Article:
Initial returns from last night’s primary voting for the 2nd Congressional District seat reflect that incumbent Democrat, Rick Larsen and Tea Party/Republican candidate (and sitting Snohomish County Councilman), John Koster will continue on to the general election in November. While the result is not a great surprise to many, there are still some interesting questions left to be answered.
In the district which runs from northern King County to the Canadian border and includes sections of 6 different counties, Larsen’s count at the end of the night was 48,762 (42.85%) with Koster receiving 46,560 (40.91%) according the WA Secretary of State’s website. However, in Snohomish County (the district’s largest), Koster actually finished ahead by a small margin. Added to the mix were a 2nd Republican challenger (John Carmack) and two Progressive Democrats (Diana McGinnes and Larry Kalb).
- Rick Larsen (D) – 48,762 – 42.85%
- John Koster (R) – 46,560 – 40.91%
- Diana McGinnes (D) – 7,222 – 6.35%
- John Carmack (R) – 6,487 – 5.70%
- Larry Kalb (D) – 4,773 – 4.19%
- John Koster (R) – 17,926 – 43.16%
- Rick Larsen (D) – 17,245 – 41.52%
- Diana McGinnes (D) – 3,098 – 7.46%
- John Carmack (R) – 2,373 – 5.71%
- Larry Kalb (D) – 891 – 2.15%
Short of declaring a victory, Larsen’s campaign issued the following statement shortly after last night’s tally was announced.
“Larsen in Strong Position Heading into General Election
Everett , WA -Rick Larsen released the following statement in response to the initial Primary Election results:
“Thank you to all of my supporters and volunteers who donated their time and energy to help with my ongoing campaign. The hard work paid off. Tonight’s results show that we are in a strong position to win the general election in November.
“Second District voters have a choice this fall: join me in moving our country forward, putting our local economy back on track, and holding Wall Street accountable or join my opponent who wants to return to the failed policies that led to the recession.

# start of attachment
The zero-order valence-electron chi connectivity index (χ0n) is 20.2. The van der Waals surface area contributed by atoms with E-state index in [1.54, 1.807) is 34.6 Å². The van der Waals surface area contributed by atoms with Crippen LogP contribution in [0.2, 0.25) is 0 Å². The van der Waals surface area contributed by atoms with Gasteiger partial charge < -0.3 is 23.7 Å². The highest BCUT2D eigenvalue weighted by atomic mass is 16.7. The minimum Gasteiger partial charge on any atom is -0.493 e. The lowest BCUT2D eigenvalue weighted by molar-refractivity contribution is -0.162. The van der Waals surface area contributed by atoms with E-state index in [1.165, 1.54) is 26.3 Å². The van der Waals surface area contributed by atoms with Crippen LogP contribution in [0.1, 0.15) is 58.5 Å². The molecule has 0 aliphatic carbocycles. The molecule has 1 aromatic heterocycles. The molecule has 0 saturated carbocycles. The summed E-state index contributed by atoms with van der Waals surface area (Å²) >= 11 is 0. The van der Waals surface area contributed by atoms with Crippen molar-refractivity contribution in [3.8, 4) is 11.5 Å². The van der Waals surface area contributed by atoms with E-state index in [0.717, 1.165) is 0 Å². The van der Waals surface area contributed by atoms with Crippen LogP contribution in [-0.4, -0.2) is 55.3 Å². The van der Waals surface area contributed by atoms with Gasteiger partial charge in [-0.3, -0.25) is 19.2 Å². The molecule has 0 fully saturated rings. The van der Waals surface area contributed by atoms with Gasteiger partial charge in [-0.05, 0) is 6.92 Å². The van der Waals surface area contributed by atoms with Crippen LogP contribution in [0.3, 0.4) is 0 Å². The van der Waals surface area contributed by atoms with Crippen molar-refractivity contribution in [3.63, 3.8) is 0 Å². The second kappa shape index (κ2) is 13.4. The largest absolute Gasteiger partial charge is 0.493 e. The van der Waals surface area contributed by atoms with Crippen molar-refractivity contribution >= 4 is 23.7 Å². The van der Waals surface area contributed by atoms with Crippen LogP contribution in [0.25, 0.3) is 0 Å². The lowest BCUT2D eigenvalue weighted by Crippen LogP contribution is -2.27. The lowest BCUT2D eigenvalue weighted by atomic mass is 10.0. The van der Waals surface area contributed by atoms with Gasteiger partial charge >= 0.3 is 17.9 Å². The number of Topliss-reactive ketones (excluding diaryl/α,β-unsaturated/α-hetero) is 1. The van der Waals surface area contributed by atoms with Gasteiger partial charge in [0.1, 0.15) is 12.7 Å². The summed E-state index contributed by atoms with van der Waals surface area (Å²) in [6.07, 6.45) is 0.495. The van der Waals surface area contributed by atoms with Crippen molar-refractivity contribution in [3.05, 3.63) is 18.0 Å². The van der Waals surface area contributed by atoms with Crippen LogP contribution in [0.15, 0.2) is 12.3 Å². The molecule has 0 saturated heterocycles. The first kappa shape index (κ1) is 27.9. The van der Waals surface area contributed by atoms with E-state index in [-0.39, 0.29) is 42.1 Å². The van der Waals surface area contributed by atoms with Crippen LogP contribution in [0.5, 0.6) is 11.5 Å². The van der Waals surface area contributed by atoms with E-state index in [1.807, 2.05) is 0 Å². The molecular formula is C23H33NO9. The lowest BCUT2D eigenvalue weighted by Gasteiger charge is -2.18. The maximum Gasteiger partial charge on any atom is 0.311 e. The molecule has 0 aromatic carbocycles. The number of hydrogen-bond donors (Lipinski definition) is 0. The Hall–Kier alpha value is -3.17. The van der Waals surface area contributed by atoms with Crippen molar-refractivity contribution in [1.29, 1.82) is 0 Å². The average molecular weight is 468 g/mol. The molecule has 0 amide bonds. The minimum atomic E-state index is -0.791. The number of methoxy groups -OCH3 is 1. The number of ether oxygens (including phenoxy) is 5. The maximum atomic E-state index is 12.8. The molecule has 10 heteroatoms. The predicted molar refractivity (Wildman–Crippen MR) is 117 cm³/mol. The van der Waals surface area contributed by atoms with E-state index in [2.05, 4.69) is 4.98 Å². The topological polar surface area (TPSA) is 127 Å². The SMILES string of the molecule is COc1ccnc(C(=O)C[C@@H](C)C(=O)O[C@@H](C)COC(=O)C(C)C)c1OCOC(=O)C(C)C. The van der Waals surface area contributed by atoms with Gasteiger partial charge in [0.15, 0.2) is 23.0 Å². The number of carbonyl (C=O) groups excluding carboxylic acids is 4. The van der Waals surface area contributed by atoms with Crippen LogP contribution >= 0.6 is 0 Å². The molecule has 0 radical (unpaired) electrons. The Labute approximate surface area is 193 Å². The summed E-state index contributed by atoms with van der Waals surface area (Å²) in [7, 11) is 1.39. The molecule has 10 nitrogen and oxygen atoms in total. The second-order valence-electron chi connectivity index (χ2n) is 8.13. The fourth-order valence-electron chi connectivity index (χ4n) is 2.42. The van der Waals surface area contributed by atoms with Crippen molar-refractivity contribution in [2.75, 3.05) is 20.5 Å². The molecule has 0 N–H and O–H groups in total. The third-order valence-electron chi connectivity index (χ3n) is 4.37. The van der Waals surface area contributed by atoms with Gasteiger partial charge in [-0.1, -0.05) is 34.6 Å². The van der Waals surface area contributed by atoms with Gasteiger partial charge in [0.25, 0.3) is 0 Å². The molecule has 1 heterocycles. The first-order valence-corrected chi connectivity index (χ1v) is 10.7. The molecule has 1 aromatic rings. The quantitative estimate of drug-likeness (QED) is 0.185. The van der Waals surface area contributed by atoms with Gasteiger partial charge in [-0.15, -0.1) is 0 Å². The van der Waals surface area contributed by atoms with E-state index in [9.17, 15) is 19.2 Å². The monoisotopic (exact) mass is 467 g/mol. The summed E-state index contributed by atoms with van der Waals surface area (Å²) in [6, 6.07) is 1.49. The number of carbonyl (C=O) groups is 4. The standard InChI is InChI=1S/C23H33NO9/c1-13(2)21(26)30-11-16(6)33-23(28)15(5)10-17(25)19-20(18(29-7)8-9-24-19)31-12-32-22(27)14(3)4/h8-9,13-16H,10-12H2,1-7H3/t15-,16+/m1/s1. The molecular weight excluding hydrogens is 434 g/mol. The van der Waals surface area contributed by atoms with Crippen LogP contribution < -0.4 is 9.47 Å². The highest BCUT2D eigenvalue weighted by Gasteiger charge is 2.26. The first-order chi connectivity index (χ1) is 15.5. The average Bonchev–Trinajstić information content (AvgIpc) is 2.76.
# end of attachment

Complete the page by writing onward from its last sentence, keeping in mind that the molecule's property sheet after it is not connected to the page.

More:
“I am focused on the issues that matter to families in the Pacific Northwest. I want to build an environment where businesses can create jobs and thrive, land the Air Force tanker here at home for the best aerospace workers in the world, and close the donut hole to make prescription drugs more affordable for seniors.”
Larsen’s campaign is well positioned heading into the General Election. His campaign has knocked on 7,958 doors across the district and called 17,426 households through August 17th . And according to July 28, 2010 Federal Election Commission report Larsen has $864,344.02 cash on hand to Koster’s $127,069.44.”
In a statement to the Everett Herald in which he described the race as a “dead heat” Koster (who has been endorsed by Tea Party favorite and former half/term Alaska governor, Sarah Palin) offered the following:
“”Mr. Larsen is only a few thousand votes ahead right now. We’re in a race we think we can win in November and the numbers show it,” Koster said. “People are ready for someone who listens to them.”
Of particular interest to me is the question of where the Progressives in the district go from here. Larsen was quick to post to his Facebook page last night: “Total Democratic vote in the district is 53.25%. Again, traditional campaign work always wins. Great job, Democrats.”
Progressives made up 11% of the vote total from last night; a significant number moving toward the general election. Larsen has angered many Progressives over the years with his continuing votes for war funding and increasing DoD budgets as well as his lack of support for a single payer universal healthcare system. He is well known in the Progressive community for beginning meetings by proudly proclaiming that he is “no Jim McDermott or Jay Inslee“; two Progressive icons in the state. To be sure, there will be a great deal of pressure on the Progressive community to vote for Rick Larsen or be held accountable for a Republican (Tea Party) victory in November. The question is, how much longer will this group continue to vote against their base principles in the name of “party unity”? I am awaiting comment from Diana McGinnes and Larry Kalb to get a sense of where they will stand and what they intend to tell their supporters moving in to the general election.